Mortals chronicles the misadventures of three ex-pat Americans: Ray Finch, a contract CIA agent, operating undercover as an English instructor in a private school, who is setting out on perhaps his most difficult assignment; his beautiful but slightly foolish and disaffected wife, Iris, with whom he is obsessively in love; and Davis Morel, an iconoclastic black holistic physician, who is on a personal mission to “lift the yoke of Christian belief from Africa.”
Rush, who won the National Book Award for Mating, in 1991, has written a book that’s its equal, with a wonderful balance between the interlocking arcs of its plot ... Part of the privilege—and the burden, of course—of being an American is the complexity of this moral position, power being exerted in your name, learning how to live with it, or not. There’s no one writing who shows more insight into this question than Rush—and it’s never been a more interesting question ... Another quality that makes his books so charged is that Rush doesn’t shrink from describing the inequality and distortions of sexual relationships ... Implausible as some of the plot developments seem to be, Rush’s amazing rendering obviates the need for suspension of disbelief.
Rush is subtle, and never quite owns up to his comic intent. The whole thing is told with a straight face ... Neither is the humour ever unkind. Ray’s absurd complaisance as a husband is shown to be part of his decent, philosophical outlook ... Although Iris is clearly a major irritant, we are compelled to see her through Ray’s eyes and recognise her problems as well as his ... The fine detail of the African setting, the spy shenanigans and the interplay between the large cast of characters make the novel well worthwhile, provided you have a long enough while to spare.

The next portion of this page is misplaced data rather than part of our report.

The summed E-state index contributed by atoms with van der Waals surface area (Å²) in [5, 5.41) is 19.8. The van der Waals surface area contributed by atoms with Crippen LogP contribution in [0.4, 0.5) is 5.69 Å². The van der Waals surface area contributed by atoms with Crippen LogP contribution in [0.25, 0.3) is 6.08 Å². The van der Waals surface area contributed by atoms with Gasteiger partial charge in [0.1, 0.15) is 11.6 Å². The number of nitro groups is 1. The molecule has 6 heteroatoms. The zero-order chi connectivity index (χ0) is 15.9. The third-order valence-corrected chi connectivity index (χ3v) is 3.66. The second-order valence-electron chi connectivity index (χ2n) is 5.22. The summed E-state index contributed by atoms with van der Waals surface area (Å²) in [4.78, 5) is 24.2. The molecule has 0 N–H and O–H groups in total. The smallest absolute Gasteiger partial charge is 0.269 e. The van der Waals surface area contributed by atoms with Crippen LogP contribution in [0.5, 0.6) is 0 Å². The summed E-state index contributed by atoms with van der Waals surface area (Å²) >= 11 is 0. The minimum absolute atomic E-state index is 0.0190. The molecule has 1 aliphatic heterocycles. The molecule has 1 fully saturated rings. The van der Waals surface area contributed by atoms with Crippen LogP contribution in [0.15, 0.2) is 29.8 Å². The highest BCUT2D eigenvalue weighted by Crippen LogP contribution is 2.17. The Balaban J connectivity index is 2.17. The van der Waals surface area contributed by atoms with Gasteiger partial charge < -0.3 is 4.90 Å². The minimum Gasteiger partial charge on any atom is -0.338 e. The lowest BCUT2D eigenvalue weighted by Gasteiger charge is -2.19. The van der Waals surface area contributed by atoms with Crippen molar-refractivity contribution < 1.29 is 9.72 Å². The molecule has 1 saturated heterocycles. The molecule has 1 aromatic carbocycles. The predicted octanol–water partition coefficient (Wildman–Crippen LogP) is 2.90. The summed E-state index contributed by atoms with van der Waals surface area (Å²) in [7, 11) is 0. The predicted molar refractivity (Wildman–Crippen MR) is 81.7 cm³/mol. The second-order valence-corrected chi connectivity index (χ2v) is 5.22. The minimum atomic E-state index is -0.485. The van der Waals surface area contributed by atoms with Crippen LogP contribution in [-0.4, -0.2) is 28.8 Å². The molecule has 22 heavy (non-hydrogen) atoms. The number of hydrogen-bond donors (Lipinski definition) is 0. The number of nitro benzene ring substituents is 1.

Norman Rush's Mortals is serious and well written, but it operates on a scale that only blazing genius could justify. I've read and enjoyed every word, but my bond with the book felt mildly unhealthy, like the literary equivalent of Stockholm Syndrome, based less on the free play of literary pleasure than being separated for so long from other stimuli ... The book may be sophisticated as a piece of writing, but it's a relatively primitive example of construction. The reader becomes very familiar with Ray's mind, and no one else's ... The novel hardly notices its own slow transformation into a sort of action thriller. Crisis and deprivation send ripples across Ray's mental life, but the turbulence is minimal.